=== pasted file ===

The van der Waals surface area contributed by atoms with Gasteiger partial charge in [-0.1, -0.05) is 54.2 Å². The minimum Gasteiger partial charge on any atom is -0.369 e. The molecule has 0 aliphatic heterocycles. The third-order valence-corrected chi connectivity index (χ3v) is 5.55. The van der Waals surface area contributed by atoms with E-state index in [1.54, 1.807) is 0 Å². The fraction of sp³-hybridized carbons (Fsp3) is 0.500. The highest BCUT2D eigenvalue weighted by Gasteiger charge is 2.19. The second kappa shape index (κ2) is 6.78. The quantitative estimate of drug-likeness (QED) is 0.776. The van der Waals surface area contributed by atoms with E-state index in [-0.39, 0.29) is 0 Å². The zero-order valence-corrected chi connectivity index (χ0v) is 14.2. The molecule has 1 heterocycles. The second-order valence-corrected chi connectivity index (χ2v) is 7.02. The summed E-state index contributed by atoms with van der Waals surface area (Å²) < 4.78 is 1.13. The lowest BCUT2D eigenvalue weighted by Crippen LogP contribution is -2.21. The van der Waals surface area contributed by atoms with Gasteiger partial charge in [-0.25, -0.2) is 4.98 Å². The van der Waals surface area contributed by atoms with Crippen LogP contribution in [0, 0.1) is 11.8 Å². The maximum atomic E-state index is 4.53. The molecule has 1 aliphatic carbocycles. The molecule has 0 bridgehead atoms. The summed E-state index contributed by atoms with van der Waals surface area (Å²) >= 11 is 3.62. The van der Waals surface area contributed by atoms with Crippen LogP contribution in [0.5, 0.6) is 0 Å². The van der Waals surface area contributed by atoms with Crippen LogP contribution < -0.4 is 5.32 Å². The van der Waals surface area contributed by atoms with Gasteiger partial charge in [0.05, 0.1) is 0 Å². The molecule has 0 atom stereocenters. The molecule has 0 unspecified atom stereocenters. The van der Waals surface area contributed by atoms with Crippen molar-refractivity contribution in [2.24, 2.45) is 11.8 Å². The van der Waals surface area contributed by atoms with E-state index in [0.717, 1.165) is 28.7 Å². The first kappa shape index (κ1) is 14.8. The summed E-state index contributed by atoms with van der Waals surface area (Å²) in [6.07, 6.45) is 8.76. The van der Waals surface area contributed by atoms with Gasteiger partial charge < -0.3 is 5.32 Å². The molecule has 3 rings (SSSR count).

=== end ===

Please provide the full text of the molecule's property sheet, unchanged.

The van der Waals surface area contributed by atoms with Gasteiger partial charge in [-0.1, -0.05) is 54.2 Å². The minimum Gasteiger partial charge on any atom is -0.369 e. The molecule has 0 aliphatic heterocycles. The third-order valence-corrected chi connectivity index (χ3v) is 5.55. The van der Waals surface area contributed by atoms with E-state index in [1.54, 1.807) is 0 Å². The fraction of sp³-hybridized carbons (Fsp3) is 0.500. The highest BCUT2D eigenvalue weighted by Gasteiger charge is 2.19. The second kappa shape index (κ2) is 6.78. The quantitative estimate of drug-likeness (QED) is 0.776. The van der Waals surface area contributed by atoms with E-state index in [-0.39, 0.29) is 0 Å². The zero-order valence-corrected chi connectivity index (χ0v) is 14.2. The molecule has 1 heterocycles. The second-order valence-corrected chi connectivity index (χ2v) is 7.02. The summed E-state index contributed by atoms with van der Waals surface area (Å²) < 4.78 is 1.13. The lowest BCUT2D eigenvalue weighted by Crippen LogP contribution is -2.21. The van der Waals surface area contributed by atoms with Gasteiger partial charge in [-0.25, -0.2) is 4.98 Å². The van der Waals surface area contributed by atoms with Crippen LogP contribution in [0, 0.1) is 11.8 Å². The maximum atomic E-state index is 4.53. The molecule has 1 aliphatic carbocycles. The molecule has 0 bridgehead atoms. The summed E-state index contributed by atoms with van der Waals surface area (Å²) >= 11 is 3.62. The van der Waals surface area contributed by atoms with Crippen LogP contribution in [0.5, 0.6) is 0 Å². The van der Waals surface area contributed by atoms with Crippen LogP contribution < -0.4 is 5.32 Å². The van der Waals surface area contributed by atoms with Gasteiger partial charge in [0.05, 0.1) is 0 Å². The molecule has 0 atom stereocenters. The molecule has 0 unspecified atom stereocenters. The van der Waals surface area contributed by atoms with Crippen molar-refractivity contribution in [2.24, 2.45) is 11.8 Å². The van der Waals surface area contributed by atoms with E-state index in [0.717, 1.165) is 28.7 Å². The first kappa shape index (κ1) is 14.8. The summed E-state index contributed by atoms with van der Waals surface area (Å²) in [6.07, 6.45) is 8.76. The van der Waals surface area contributed by atoms with Gasteiger partial charge < -0.3 is 5.32 Å². The molecule has 3 rings (SSSR count).